So if a person doesn’t have the seed of Asperger’s or whatever it is—I’m not even sure, because some of these people might not have Asperger’s—then I feel loneliness. Whereas a so-called “normal” person experiences loneliness when they are alone and there are no people around, I feel lonely when I’m in a room full of people who don’t have the seed of Asperger’s. I’m reaching for connection, for the sugar hit, but never finding it.

The real-connection friendships I’ve had have not always been smooth sailing. They’ve not been: there have been dramas and invasions with some of these people; and sometimes we fell out permanently, and the relationships didn’t endure. But for as long as the relationships lasted, we were deeply connected.

As I see it, these real-connection relationships are defined by acceptance of the other: acceptance of the weird ways or eccentricities; understanding of the other person not being perfect either. And also these people are willing to be known: they don’t close themselves off or wear a mask—at least in my relationship with them. I don’t know if it’s different in their relationships with other people; I can’t answer that.

So if you weren’t able to identify with what I said in my previous posts about half people, full people, et cetera, then let me know what you think in the comments; but I reckon you don’t have this seed of Asperger’s or whatever it is—the seed of needing connection. So it’s not something that you’ve experienced, and it’s not something you can see in your life. It could be that you get your feeling of connection from being around people in general, or that you don’t need to know people deeply to experience connection.

And, going back to my issues in Turkey: the Asperger’s experience is a lonely and challenging one in many respects in any culture in the world. But when the culture is very suppressive of eccentricities and individualities, and the culture is more about conforming and everybody thinking the same, and there’s a lot of forcing and non-acceptance, then this kind of culture is much worse for people with Asperger’s, or the seed of Asperger’s.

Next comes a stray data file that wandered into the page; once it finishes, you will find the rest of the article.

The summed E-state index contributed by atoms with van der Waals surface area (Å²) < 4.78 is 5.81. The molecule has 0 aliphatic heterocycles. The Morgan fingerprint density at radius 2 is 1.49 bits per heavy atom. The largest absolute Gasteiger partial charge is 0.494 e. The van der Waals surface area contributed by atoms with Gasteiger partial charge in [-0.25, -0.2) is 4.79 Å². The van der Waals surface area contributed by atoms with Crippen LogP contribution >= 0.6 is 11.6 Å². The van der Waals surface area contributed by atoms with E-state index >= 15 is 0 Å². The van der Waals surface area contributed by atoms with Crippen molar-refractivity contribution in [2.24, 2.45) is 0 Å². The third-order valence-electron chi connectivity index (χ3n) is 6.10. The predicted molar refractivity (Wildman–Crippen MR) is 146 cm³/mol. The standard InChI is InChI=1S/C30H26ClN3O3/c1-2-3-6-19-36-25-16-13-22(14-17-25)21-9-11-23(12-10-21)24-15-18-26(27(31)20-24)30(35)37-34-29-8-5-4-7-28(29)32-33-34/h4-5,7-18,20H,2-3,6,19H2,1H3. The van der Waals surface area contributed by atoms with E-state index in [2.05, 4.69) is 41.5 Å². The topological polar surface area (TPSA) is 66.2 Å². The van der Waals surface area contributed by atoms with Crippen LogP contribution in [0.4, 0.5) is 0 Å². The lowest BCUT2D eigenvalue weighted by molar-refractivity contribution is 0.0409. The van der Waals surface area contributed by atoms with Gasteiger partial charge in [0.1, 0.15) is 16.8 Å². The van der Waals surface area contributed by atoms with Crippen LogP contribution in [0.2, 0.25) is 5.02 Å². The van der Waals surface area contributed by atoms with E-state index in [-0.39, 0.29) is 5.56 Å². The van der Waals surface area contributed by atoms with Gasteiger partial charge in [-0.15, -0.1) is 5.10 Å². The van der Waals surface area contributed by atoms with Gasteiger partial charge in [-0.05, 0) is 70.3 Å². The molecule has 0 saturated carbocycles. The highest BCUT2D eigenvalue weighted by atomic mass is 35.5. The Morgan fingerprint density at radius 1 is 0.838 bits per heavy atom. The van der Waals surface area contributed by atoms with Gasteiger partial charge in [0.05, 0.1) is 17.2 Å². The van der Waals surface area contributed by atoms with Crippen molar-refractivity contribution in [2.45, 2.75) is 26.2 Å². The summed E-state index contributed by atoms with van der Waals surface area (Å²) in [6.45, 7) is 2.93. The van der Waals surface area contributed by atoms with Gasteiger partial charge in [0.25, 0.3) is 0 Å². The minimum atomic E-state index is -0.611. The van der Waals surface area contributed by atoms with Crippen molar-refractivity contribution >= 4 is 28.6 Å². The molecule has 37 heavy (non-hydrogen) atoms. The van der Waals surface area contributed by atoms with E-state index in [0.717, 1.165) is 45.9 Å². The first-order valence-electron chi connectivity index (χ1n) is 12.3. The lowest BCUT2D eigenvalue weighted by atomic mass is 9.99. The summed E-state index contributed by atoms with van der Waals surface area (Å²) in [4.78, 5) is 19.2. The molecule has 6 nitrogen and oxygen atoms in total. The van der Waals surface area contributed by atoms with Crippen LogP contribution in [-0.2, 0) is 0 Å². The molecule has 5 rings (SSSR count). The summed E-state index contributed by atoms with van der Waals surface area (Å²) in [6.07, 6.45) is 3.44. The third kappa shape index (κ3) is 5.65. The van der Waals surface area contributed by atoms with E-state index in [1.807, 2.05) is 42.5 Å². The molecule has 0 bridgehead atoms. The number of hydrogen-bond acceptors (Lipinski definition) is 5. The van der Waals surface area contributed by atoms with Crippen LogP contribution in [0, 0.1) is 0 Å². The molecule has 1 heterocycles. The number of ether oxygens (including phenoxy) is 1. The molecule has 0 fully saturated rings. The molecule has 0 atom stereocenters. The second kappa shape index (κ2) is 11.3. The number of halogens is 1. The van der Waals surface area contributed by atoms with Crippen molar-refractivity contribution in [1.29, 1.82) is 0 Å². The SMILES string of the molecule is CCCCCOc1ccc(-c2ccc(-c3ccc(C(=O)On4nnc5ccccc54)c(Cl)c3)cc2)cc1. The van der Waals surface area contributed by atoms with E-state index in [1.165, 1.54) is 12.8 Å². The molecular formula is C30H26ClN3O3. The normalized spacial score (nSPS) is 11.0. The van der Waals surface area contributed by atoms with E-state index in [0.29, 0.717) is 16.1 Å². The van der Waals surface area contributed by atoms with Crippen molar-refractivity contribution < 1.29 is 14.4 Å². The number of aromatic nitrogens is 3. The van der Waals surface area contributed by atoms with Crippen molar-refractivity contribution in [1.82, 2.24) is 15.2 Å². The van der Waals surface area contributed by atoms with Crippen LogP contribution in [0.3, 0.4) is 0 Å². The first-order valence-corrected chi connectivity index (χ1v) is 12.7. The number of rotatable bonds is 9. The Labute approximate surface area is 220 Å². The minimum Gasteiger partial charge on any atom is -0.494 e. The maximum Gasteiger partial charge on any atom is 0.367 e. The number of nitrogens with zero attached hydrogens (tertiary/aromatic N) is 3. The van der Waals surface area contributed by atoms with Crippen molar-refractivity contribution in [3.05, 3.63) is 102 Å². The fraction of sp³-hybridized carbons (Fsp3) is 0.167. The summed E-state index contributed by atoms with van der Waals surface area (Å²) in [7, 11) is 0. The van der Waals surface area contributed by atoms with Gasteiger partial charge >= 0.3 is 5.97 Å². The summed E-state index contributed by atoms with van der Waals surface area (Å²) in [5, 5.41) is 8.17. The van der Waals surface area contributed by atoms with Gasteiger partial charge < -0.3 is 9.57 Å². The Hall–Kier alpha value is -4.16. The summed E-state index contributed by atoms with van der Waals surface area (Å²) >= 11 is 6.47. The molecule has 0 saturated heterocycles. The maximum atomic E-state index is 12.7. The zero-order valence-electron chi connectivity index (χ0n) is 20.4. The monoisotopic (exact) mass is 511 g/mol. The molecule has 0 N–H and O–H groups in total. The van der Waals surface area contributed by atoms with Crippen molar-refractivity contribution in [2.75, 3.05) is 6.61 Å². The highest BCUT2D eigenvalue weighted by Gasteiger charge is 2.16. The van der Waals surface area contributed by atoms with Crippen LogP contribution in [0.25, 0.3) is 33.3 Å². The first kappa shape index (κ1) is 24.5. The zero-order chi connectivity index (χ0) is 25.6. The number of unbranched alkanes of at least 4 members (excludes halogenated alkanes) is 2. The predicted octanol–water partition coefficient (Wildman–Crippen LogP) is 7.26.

So, is it really any surprise that many of them give up and hide away in the hermit’s cave? And also, is it a surprise that people give up and hide away when manipulations in relationships are so widely accepted and considered normal? A person with Asperger’s, or a seed of Asperger’s, is emotionally naïve in many respects, and it’s easy to invade or manipulate them. Or it’s easier to invade or manipulate them. And when you’ve been through that kind of experience, it’s very much a “once bitten, twice shy” situation. Coming out of the other side of manipulations, and all that kind of thing, you want to protect yourself, go into your tortoise shell, and just say, “World, world! You just really burnt me again, and I think that I’ve had enough for the time being.”

I can also see in myself that a lot of the travelling that I’ve done, and doing different things and moving to different countries, has been a way to stave off the loneliness, because when you keep travelling and moving around, you can explain and squash down the lonely feeling just by saying, “Well, I don’t know that many people here yet; and when I know more people here, it will be different.”

But in my experience, that lonely feeling is always there unless I’m with someone who also has the seed of Asperger’s. So I’m moving around all the time, looking for that seed, but hardly ever finding it because it only grows where truth and freedom reigns. Although travelling does help unearth that seed, because travelling brings out more openness in people. So it’s easier to get to know people than it is in normal everyday life, where most people are not looking to develop truly deep relationships with new people they meet. But for a short time while someone’s on holiday, it might just happen that way.

So I see in myself that the constant moving has to do with trying to get away from that loneliness and make excuses for it. There have been some places in the world that have been better for me. But even if I am to go and permanently move to one of those places where I’ve experienced that it’s better for me, that won’t change the fact that, for me, the feeling of connection, and that sugar high, is simply not there with most people in the world—in any country, anywhere.

I don’t have any solution to this other than something that has been brewing in me for quite a long time: the idea that the solution to loneliness is never to be found by looking outward. So I am thinking now that searching for someone who makes it go away is the wrong approach because it can only ever result in endless seeking. Maybe the answer is to find that feeling of connectedness by looking inward. Or maybe through activities like reading, studying and learning, you find connections with Reality, with what’s true; or you go outside and find connections with Nature; or you do some artwork and find a connection with what’s beautiful. Sometimes I am getting into that, and then other times I feel lonely and misunderstood.